One example of this mutual endeavor can be seen in neurolinguistic work that tries to integrate formal results from the Minimalist Program in syntax. (In adverting to this work, I do not mean to endorse the Minimalist Program, only to illustrate how researchers in fields that have typically been seen as antagonistic to one another can come together in the interests of science.) David Poeppel (2015) remarks that the goals of systems neuroscience and research in syntax have aligned in the past two decades. I touched upon some of the relevant systems neuroscience in my discussion of canonical neural computations (§ 7.3). The discovery of primitive computations such as filtering, divisive normalization, and predictive coding bodes well for the basic assumptions behind the Minimalist Program. Both research programs seek to uncover fundamental and (as much as possible) domain-general operations underlying various cognitive phenomena. Merge can be seen as another such computation (§ 7.2). The part of Merge that combines elements is a close analogue of binding (or concatenation) operations within systems neuroscience (Poeppel 2015, p. 144). Given the expressions A and B, the binding operation produces a new expression (A, B →{A,B}). A separate procedure then labels the output. This work is encouraging in one important respect. Traditionally, a major obstacle to collaboration between neuroscientists and linguists was the abstruseness and intractability of transformational-generative rules. Simplification of these rules at least makes interdisciplinary collaboration possible and should be seen as a step in the right direction, inasmuch as many linguists now seem to have an eye to fundamental neural computations.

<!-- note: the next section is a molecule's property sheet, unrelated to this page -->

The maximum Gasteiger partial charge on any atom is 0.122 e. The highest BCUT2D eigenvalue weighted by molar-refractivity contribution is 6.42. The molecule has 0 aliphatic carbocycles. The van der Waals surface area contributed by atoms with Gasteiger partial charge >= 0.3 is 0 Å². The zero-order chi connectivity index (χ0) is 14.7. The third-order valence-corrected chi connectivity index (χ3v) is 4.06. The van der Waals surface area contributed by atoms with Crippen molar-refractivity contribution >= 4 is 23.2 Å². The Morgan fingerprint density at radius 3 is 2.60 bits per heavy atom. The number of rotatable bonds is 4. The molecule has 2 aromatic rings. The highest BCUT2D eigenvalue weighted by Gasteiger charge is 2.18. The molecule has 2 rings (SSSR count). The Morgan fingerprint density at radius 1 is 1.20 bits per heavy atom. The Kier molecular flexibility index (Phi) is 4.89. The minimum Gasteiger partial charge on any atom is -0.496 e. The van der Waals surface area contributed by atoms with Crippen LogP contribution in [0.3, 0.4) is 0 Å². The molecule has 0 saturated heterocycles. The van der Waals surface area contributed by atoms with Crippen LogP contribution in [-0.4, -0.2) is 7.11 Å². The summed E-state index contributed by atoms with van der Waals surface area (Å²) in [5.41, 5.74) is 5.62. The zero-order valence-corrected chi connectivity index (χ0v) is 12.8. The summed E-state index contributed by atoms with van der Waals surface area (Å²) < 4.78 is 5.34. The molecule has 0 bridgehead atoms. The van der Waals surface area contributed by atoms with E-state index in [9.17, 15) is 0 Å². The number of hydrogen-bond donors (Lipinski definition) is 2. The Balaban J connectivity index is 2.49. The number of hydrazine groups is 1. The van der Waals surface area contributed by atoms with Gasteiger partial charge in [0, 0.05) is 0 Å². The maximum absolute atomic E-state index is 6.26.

Returning to reuse, as I suggested, the most straightforward outcome on the table is for the higher-level ontology to incorporate the lower-level one—i.e., the level of fundamental computations performed in modules and discrete brain regions. But what is the nature of these primitives? Are we talking about discrete domain-general computations in specific cortical sites, with a one-to-one mapping between primitives and brain regions (in the manner contended by Russell Poldrack)? Or are we talking more about dispositions, so that an individual brain region represents a particular complex of primitives, with a many-to-many mapping between primitives and brain regions (in the manner contended by Michael Anderson)? Then there is the issue of how faculty psychology is to proceed in light of nondecomposition and network dynamics (see my discussion in § 5.1). Some structures (maybe many?), as we saw, are not classically decomposable—their properties are not additive in a bottom-up sort of fashion—even though functional decomposition is virtually an article of faith in cognitive science. These are questions to be clarified and hopefully resolved in coming years. What they provide is a sense of the terms that any negotiated settlement between psychology and neuroscience is likely to take, since it is certain that faculty psychology will have to reckon with these primitives one way or another.